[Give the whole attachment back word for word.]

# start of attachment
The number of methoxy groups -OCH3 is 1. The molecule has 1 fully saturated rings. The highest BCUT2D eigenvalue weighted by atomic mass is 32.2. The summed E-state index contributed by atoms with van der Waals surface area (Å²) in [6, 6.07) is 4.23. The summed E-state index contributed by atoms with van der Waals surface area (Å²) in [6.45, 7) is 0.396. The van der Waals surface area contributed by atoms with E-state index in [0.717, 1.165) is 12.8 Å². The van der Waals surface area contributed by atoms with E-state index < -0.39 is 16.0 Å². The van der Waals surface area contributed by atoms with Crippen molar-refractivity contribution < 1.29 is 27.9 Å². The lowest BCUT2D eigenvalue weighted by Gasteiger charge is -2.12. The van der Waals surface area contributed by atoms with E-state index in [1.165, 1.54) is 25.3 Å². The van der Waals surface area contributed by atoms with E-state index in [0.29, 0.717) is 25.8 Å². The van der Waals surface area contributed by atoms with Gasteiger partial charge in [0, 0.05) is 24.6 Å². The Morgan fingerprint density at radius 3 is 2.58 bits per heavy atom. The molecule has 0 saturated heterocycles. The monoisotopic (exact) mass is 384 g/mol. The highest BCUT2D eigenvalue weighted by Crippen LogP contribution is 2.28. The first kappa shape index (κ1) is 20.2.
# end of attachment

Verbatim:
The number of methoxy groups -OCH3 is 1. The molecule has 1 fully saturated rings. The highest BCUT2D eigenvalue weighted by atomic mass is 32.2. The summed E-state index contributed by atoms with van der Waals surface area (Å²) in [6, 6.07) is 4.23. The summed E-state index contributed by atoms with van der Waals surface area (Å²) in [6.45, 7) is 0.396. The van der Waals surface area contributed by atoms with E-state index in [0.717, 1.165) is 12.8 Å². The van der Waals surface area contributed by atoms with E-state index < -0.39 is 16.0 Å². The van der Waals surface area contributed by atoms with Crippen molar-refractivity contribution < 1.29 is 27.9 Å². The lowest BCUT2D eigenvalue weighted by Gasteiger charge is -2.12. The van der Waals surface area contributed by atoms with E-state index in [1.165, 1.54) is 25.3 Å². The van der Waals surface area contributed by atoms with E-state index in [0.29, 0.717) is 25.8 Å². The van der Waals surface area contributed by atoms with Gasteiger partial charge in [0, 0.05) is 24.6 Å². The Morgan fingerprint density at radius 3 is 2.58 bits per heavy atom. The molecule has 0 saturated heterocycles. The monoisotopic (exact) mass is 384 g/mol. The highest BCUT2D eigenvalue weighted by Crippen LogP contribution is 2.28. The first kappa shape index (κ1) is 20.2.